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Partner exits mid tier for boutique

Partner exits mid tier for boutique

A partner who worked for Piper Alderman for seven years has left to join boutique commercial firm CIE Legal to grow his own practice with “like-minded people”

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Mark Waters, a commercial litigation and OH&S lawyer, joined CIE on 1 February.

“I wanted to work for a firm with people who are like-minded to me, with a fresh approach to legal practice,” said Waters, referring to lawyers who had come out of mid and top-tier firms and were of a similar age to him.

Waters said CIE Legal offered a “genuine alternative” to clients in terms of fee structure and arrangements.

“Based on my experience in dispute resolution, I saw an opportunity to grow my practice into a more mixed management type practice that offers alternatives to straight out fee-for-service arrangements,” he said, adding that the structure of mid or top-tier firms is “very unlikely” to allow such alternatives.

“CIE is innovative and already does very well in terms of fixed-fee and retainer-type arrangements … and that’s allowed this firm to really develop close relationships with clients that go beyond the traditional client-lawyer relationship.”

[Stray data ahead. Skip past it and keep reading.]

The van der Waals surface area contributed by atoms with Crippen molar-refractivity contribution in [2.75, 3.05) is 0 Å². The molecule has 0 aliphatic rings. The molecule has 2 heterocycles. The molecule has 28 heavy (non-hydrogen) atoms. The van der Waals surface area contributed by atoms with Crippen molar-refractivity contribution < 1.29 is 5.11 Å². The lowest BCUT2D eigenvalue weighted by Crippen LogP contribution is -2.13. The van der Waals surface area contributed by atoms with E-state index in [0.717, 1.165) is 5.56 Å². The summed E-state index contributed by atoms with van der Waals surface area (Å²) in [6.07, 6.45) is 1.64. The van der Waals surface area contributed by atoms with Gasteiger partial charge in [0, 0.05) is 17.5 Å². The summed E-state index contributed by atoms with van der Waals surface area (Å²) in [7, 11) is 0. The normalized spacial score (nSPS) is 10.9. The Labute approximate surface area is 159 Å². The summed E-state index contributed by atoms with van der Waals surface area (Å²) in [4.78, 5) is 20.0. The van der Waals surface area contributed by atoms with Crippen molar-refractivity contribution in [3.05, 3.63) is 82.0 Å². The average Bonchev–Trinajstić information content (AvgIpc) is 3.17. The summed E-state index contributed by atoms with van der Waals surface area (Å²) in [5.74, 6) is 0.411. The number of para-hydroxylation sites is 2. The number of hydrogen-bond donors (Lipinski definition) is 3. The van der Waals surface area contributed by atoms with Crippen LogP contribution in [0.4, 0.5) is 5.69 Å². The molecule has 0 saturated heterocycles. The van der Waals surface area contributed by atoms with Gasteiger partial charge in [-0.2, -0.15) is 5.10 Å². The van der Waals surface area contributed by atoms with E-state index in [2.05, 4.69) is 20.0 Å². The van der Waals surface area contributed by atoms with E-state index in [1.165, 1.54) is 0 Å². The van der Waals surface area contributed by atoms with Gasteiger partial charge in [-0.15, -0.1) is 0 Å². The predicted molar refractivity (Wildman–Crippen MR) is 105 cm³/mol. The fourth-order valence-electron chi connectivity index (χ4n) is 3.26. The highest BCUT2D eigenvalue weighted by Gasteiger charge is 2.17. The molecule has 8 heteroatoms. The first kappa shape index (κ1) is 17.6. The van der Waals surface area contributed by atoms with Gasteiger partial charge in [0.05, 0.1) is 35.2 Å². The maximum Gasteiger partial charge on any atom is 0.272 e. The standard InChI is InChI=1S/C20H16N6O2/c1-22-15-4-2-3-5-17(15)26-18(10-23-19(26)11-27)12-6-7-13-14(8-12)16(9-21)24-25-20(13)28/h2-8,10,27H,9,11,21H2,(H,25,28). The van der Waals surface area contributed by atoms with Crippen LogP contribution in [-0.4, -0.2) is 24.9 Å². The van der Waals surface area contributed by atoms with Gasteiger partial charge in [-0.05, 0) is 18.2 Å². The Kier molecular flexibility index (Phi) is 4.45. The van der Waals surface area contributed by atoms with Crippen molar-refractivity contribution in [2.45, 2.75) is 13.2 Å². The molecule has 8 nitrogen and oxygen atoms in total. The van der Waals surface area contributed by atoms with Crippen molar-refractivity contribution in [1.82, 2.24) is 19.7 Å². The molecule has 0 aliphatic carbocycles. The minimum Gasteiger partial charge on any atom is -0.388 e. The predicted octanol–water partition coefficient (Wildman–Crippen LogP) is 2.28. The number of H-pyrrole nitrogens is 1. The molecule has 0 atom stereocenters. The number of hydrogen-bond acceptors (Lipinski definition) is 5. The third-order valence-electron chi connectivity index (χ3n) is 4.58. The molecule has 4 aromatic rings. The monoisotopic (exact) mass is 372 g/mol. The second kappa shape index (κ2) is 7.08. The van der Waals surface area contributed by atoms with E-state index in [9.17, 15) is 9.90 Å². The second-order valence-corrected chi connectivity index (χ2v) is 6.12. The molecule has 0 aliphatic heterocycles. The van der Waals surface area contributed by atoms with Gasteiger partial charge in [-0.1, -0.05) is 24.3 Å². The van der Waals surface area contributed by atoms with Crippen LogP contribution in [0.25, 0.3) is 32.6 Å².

Waters will lead the firm’s push in commercial dispute resolution and supplement its existing skill base in litigation, health and safety law. He told Lawyers Weekly he is looking forward to the opportunity CIE has to grow its client base into “new and unexplored territory”.

With Australian states and territories currently coming to grips with the harmonisation of OH&S laws, Waters has plenty of advisory work ahead of him.

“[OH&S harmonisation laws] are all over the place in terms of implementation nation wide,” he said.
So far, only NSW, QLD, NT and the ACT have implemented the new laws, but all other states are “lagging behind”, he said.

“A lot of clients are concerned about the changes brought about by harmonisation and that stems from a lack of understanding of whether or not there’s any real change in a practical sense.”

Waters said that while directors and officers’ liability is greater under the new laws, little will change for them in a practical sense if they are “reasonably responsible corporate health and safety citizens”.

“Most practitioners expect the harmonisation to become a reality in all states in the next 12 months … Let’s hope so. It’s a good thing for any client that is truly national or doing business across state borders,” he said.

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